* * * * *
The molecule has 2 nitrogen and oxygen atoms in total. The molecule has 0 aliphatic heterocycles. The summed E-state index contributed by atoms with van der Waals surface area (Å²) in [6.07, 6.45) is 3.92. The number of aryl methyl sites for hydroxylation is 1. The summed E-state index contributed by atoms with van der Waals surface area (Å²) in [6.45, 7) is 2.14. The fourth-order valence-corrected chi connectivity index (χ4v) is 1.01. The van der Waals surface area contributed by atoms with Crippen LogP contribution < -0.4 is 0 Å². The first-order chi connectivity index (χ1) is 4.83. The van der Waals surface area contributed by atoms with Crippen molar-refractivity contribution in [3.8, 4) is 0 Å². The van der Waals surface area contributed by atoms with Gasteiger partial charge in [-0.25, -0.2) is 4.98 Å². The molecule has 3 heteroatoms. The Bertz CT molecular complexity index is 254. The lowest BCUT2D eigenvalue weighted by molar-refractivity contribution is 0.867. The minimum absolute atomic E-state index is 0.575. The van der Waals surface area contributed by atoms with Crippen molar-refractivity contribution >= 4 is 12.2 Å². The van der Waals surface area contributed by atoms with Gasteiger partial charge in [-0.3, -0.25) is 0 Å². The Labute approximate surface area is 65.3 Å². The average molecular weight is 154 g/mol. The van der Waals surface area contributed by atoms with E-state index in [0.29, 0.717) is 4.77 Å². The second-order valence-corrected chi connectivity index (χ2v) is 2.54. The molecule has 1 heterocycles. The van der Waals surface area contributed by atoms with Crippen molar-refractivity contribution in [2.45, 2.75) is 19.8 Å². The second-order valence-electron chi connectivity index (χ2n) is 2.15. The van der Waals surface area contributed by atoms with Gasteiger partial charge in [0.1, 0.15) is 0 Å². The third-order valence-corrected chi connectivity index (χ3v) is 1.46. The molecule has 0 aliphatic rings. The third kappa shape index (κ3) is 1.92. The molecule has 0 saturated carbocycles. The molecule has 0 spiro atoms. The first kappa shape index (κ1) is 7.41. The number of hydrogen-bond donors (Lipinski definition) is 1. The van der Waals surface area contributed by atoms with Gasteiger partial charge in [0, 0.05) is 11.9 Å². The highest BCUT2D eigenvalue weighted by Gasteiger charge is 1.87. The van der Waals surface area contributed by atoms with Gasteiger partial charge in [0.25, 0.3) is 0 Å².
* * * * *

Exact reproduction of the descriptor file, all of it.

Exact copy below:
The molecule has 2 nitrogen and oxygen atoms in total. The molecule has 0 aliphatic heterocycles. The summed E-state index contributed by atoms with van der Waals surface area (Å²) in [6.07, 6.45) is 3.92. The number of aryl methyl sites for hydroxylation is 1. The summed E-state index contributed by atoms with van der Waals surface area (Å²) in [6.45, 7) is 2.14. The fourth-order valence-corrected chi connectivity index (χ4v) is 1.01. The van der Waals surface area contributed by atoms with Crippen LogP contribution < -0.4 is 0 Å². The first-order chi connectivity index (χ1) is 4.83. The van der Waals surface area contributed by atoms with Crippen molar-refractivity contribution in [3.8, 4) is 0 Å². The van der Waals surface area contributed by atoms with Gasteiger partial charge in [-0.25, -0.2) is 4.98 Å². The molecule has 3 heteroatoms. The Bertz CT molecular complexity index is 254. The lowest BCUT2D eigenvalue weighted by molar-refractivity contribution is 0.867. The minimum absolute atomic E-state index is 0.575. The van der Waals surface area contributed by atoms with Crippen molar-refractivity contribution >= 4 is 12.2 Å². The van der Waals surface area contributed by atoms with Gasteiger partial charge in [-0.3, -0.25) is 0 Å². The Labute approximate surface area is 65.3 Å². The average molecular weight is 154 g/mol. The van der Waals surface area contributed by atoms with E-state index in [0.29, 0.717) is 4.77 Å². The second-order valence-corrected chi connectivity index (χ2v) is 2.54. The molecule has 1 heterocycles. The van der Waals surface area contributed by atoms with Crippen molar-refractivity contribution in [2.45, 2.75) is 19.8 Å². The second-order valence-electron chi connectivity index (χ2n) is 2.15. The van der Waals surface area contributed by atoms with Gasteiger partial charge in [0.1, 0.15) is 0 Å². The third-order valence-corrected chi connectivity index (χ3v) is 1.46. The molecule has 0 aliphatic rings. The third kappa shape index (κ3) is 1.92. The molecule has 0 saturated carbocycles. The molecule has 0 spiro atoms. The first kappa shape index (κ1) is 7.41. The number of hydrogen-bond donors (Lipinski definition) is 1. The van der Waals surface area contributed by atoms with Gasteiger partial charge in [0, 0.05) is 11.9 Å². The highest BCUT2D eigenvalue weighted by Gasteiger charge is 1.87. The van der Waals surface area contributed by atoms with Gasteiger partial charge in [0.25, 0.3) is 0 Å².